Date: July 31, 2000
Creator: Schobert, Prof. Harold H.; Maroto-Valer, Dr. M. Mercedes & Lu, Ms. Zhe
Partner: UNT Libraries Government Documents Department

DEVELOPMENT OF ACTIVATED CARBONS FROM COAL COMBUSTION BY-PRODUCTS

Description: The implementation of increasingly stringent Clean Air Act Regulations by the coal utility industry has resulted in an increase in the concentration of unburned carbon in coal combustion fly ash. In 1999, around 6 million tons of unburned carbon were disposed in the US, due to the present lack of efficient routes for its utilization. However, unburned carbon is a potential precursor for the production of adsorbent carbons, since it has gone through a devolatilization process while in the combustor, and therefore, only requires to be activated. Accordingly, this report evaluates and compares several routes for the production of activated carbons from unburned carbon, including physical activation with steam or CO{sub 2}, and chemical activation using KOH pretreatment. During the present reporting period (June 30, 2000--June 29, 2001), Task 1 ''Procurement and characterization of CCBPs'' was concluded, including samples from pulverized utility boilers, a utility cyclone unit equipped with a beneficiation technology, a suspension-fired research boiler, and a class C fly ash. The characterization studies showed that the samples collected have significantly different carbon contents, as determined by the ASTM C114 procedure, with the sample from the cyclone unit containing the highest carbon content (LOI of {approx} 80%), since this unit has been retrofitted with a technology to separate the unburned carbon from the fly ash. The porosity of the samples assembled was characterized by N{sub 2} adsorption isotherms at 77K. The surface areas of the class F fly ash samples from pulverized coal combustors are between 30-40 m{sup 2}/g, while the samples from the suspension-fired research boiler had surface area around 115 m{sup 2}/g. As expected, the surface areas of the class C ash is much higher than that of the class F ashes, with values up to 390 m{sup 2}/g. In addition, during the current reporting period, also ...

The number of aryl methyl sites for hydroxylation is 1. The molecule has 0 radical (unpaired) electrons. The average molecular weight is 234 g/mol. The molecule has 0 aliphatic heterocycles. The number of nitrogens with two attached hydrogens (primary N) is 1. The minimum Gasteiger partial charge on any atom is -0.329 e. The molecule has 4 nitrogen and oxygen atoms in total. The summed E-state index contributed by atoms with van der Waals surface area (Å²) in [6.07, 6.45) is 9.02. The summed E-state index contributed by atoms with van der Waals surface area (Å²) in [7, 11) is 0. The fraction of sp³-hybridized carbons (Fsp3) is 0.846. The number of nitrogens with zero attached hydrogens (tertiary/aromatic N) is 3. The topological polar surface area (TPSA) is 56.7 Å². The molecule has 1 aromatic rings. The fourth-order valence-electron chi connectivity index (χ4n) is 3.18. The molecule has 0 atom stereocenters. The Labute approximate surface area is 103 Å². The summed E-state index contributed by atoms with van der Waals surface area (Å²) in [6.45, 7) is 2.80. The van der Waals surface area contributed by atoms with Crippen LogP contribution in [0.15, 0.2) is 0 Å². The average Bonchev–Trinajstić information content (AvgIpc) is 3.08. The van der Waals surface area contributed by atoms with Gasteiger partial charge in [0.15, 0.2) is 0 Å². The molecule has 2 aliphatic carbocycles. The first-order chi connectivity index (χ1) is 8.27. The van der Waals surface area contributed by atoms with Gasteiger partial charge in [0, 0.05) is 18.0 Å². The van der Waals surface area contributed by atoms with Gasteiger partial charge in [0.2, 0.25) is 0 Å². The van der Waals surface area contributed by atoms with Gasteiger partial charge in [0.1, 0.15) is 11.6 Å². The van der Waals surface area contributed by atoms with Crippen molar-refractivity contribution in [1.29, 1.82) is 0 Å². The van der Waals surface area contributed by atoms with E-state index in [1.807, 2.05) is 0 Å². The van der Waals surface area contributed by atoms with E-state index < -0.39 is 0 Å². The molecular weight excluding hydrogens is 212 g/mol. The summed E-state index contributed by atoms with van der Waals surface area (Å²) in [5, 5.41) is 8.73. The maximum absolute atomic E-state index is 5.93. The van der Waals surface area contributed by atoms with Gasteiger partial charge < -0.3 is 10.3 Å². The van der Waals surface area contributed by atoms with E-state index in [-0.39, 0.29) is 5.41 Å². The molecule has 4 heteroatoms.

Date: September 29, 2001
Creator: Schobert, Prof. Harold H.; Maroto-Valer, Dr. M. Mercedes & Lu, Ms. Zhe
Partner: UNT Libraries Government Documents Department